The encoded protein may also show deletions, insertions or substitutions of amino acid residues which produce a silent change and result in a functionally SP1, SP2, SP3, SP4 or SP5 variant. Deliberate amino acid substitutions may be made on the basis of similarity in polarity, charge, solubility, hydrophobicity, hydrophilicity, and/or the amphipathic nature of the residues as long as the variant retains the ability to modulate secretion. For example, negatively charged amino acids include aspartic acid and glutamic acid; positively charged amino acids include lysine and arginine; and amino acids with uncharged polar head groups having similar hydrophilicity values include leucine, isoleucine, valine; glycine, alanine; asparagine, glutamine, serine, threonine, phenylalanine, and tyrosine.

The SP1, SP2, SP3, SP4 or SP5 polynucleotides of the present invention may be engineered in order to modify the cloning, processing and/or expression of the gene product. For example, mutations may be introduced using techniques which are well known in the art, eg, site-directed mutagenesis to insert new restriction sites, to alter glycosylation patterns or to change codon preference, for example.

In one embodiment of the present invention, a gram-positive microorganism SP1, SP2, SP3, SP4 or SP5 polynucleotide may be ligated to a heterologous sequence to encode a fusion protein. A fusion protein may also be engineered to contain a cleavage site located between the serine protease nucleotide sequence and the heterologous protein sequence, so that the serine protease may be cleaved and purified away from the heterologous moiety.

IV. Vector Sequences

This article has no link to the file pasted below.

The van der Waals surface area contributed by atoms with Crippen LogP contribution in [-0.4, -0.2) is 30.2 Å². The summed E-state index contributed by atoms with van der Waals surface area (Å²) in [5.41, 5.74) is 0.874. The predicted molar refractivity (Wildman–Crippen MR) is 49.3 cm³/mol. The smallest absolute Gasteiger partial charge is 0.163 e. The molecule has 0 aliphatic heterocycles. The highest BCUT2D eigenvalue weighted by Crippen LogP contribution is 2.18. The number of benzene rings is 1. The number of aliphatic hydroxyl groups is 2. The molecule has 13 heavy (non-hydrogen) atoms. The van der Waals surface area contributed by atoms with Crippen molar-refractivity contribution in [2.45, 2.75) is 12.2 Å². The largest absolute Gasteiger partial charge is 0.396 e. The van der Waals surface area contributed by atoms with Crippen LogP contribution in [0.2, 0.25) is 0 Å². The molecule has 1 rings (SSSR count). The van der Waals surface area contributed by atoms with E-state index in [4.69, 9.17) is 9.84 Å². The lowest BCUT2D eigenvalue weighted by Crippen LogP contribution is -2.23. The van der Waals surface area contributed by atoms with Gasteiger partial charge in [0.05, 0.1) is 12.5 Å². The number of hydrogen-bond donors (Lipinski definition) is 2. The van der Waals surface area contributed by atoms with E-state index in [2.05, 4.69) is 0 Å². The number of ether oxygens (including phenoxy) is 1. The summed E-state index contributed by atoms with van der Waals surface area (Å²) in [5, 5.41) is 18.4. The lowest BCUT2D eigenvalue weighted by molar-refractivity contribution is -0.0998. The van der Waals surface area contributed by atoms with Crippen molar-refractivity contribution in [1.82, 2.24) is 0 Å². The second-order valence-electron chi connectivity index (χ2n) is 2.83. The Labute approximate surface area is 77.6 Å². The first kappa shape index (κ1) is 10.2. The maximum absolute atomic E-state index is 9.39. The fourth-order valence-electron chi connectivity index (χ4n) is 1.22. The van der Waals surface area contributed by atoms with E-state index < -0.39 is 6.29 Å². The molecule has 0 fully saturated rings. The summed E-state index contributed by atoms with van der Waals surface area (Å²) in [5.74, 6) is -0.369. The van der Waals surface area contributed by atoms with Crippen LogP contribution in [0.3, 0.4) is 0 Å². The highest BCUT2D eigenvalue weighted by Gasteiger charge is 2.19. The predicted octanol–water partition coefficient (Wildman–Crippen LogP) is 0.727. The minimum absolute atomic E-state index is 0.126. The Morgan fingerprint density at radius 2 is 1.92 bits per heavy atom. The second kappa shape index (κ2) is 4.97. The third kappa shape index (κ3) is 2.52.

Expression vectors used in expressing the serine proteases of the present invention in gram-positive microorganisms comprise at least one promoter associated with a serine protease selected from the group consisting of SP1, SP2, SP3, SP4 and SP5, which promoter is functional in the host cell. In one embodiment of the present invention, the promoter is the wild-type promoter for the selected serine protease and in another embodiment of the present invention, the promoter is heterologous to the serine protease, but still functional in the host cell. In one preferred embodiment of the present invention, nucleic acid encoding the serine protease is stably integrated into the microorganism genome.

In a preferred embodiment, the expression vector contains a multiple cloning site cassette which preferably comprises at least one restriction endonuclease site unique to the vector, to facilitate ease of nucleic acid manipulation. In a preferred embodiment, the vector also comprises one or more selectable markers. As used herein, the term selectable marker refers to a gene capable of expression in the gram-positive host which allows for ease of selection of those hosts containing the vector. Examples of such selectable markers include but are not limited to antibiotics, such as, erythromycin, actinomycin, chloramphenicol and tetracycline.

V. Transformation